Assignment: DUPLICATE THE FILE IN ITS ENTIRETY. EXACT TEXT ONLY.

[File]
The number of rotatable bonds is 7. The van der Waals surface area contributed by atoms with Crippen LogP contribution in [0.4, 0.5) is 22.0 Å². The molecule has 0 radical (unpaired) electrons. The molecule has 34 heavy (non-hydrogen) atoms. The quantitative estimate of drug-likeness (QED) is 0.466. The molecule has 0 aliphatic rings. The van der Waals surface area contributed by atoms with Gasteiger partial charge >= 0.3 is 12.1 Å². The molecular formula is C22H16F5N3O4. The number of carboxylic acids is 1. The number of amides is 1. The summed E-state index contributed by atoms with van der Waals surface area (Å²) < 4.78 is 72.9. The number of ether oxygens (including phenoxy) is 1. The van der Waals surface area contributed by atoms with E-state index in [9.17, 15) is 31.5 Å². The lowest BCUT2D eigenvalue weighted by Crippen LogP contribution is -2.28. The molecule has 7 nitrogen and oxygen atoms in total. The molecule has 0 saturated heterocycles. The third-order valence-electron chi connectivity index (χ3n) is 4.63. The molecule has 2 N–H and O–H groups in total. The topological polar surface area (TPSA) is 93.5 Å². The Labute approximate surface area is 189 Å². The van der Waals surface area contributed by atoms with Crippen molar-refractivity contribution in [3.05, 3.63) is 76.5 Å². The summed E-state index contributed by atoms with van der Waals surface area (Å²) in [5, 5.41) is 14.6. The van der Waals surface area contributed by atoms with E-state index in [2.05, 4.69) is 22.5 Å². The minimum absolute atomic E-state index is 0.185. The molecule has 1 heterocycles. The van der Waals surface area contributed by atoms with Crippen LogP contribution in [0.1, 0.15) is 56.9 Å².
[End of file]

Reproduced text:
The number of rotatable bonds is 7. The van der Waals surface area contributed by atoms with Crippen LogP contribution in [0.4, 0.5) is 22.0 Å². The molecule has 0 radical (unpaired) electrons. The molecule has 34 heavy (non-hydrogen) atoms. The quantitative estimate of drug-likeness (QED) is 0.466. The molecule has 0 aliphatic rings. The van der Waals surface area contributed by atoms with Gasteiger partial charge >= 0.3 is 12.1 Å². The molecular formula is C22H16F5N3O4. The number of carboxylic acids is 1. The number of amides is 1. The summed E-state index contributed by atoms with van der Waals surface area (Å²) < 4.78 is 72.9. The number of ether oxygens (including phenoxy) is 1. The van der Waals surface area contributed by atoms with E-state index in [9.17, 15) is 31.5 Å². The lowest BCUT2D eigenvalue weighted by Crippen LogP contribution is -2.28. The molecule has 7 nitrogen and oxygen atoms in total. The molecule has 0 saturated heterocycles. The third-order valence-electron chi connectivity index (χ3n) is 4.63. The molecule has 2 N–H and O–H groups in total. The topological polar surface area (TPSA) is 93.5 Å². The Labute approximate surface area is 189 Å². The van der Waals surface area contributed by atoms with Crippen molar-refractivity contribution in [3.05, 3.63) is 76.5 Å². The summed E-state index contributed by atoms with van der Waals surface area (Å²) in [5, 5.41) is 14.6. The van der Waals surface area contributed by atoms with E-state index in [2.05, 4.69) is 22.5 Å². The minimum absolute atomic E-state index is 0.185. The molecule has 1 heterocycles. The van der Waals surface area contributed by atoms with Crippen LogP contribution in [0.1, 0.15) is 56.9 Å².